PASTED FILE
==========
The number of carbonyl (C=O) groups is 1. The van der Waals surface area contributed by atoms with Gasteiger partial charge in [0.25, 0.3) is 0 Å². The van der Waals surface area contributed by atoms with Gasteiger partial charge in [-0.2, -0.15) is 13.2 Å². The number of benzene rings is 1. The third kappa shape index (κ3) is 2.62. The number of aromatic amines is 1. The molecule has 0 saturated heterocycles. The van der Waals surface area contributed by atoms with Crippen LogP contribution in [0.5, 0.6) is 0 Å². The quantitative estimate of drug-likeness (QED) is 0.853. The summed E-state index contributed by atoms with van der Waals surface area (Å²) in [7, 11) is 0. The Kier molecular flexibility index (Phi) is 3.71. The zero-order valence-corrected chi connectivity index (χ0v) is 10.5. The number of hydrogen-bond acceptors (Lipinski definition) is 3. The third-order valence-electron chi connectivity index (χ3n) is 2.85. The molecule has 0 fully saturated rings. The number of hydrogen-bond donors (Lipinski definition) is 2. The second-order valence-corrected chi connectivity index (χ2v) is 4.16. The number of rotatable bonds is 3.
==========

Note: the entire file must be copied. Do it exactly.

The number of carbonyl (C=O) groups is 1. The van der Waals surface area contributed by atoms with Gasteiger partial charge in [0.25, 0.3) is 0 Å². The van der Waals surface area contributed by atoms with Gasteiger partial charge in [-0.2, -0.15) is 13.2 Å². The number of benzene rings is 1. The third kappa shape index (κ3) is 2.62. The number of aromatic amines is 1. The molecule has 0 saturated heterocycles. The van der Waals surface area contributed by atoms with Crippen LogP contribution in [0.5, 0.6) is 0 Å². The quantitative estimate of drug-likeness (QED) is 0.853. The summed E-state index contributed by atoms with van der Waals surface area (Å²) in [7, 11) is 0. The Kier molecular flexibility index (Phi) is 3.71. The zero-order valence-corrected chi connectivity index (χ0v) is 10.5. The number of hydrogen-bond acceptors (Lipinski definition) is 3. The third-order valence-electron chi connectivity index (χ3n) is 2.85. The molecule has 0 fully saturated rings. The number of hydrogen-bond donors (Lipinski definition) is 2. The second-order valence-corrected chi connectivity index (χ2v) is 4.16. The number of rotatable bonds is 3.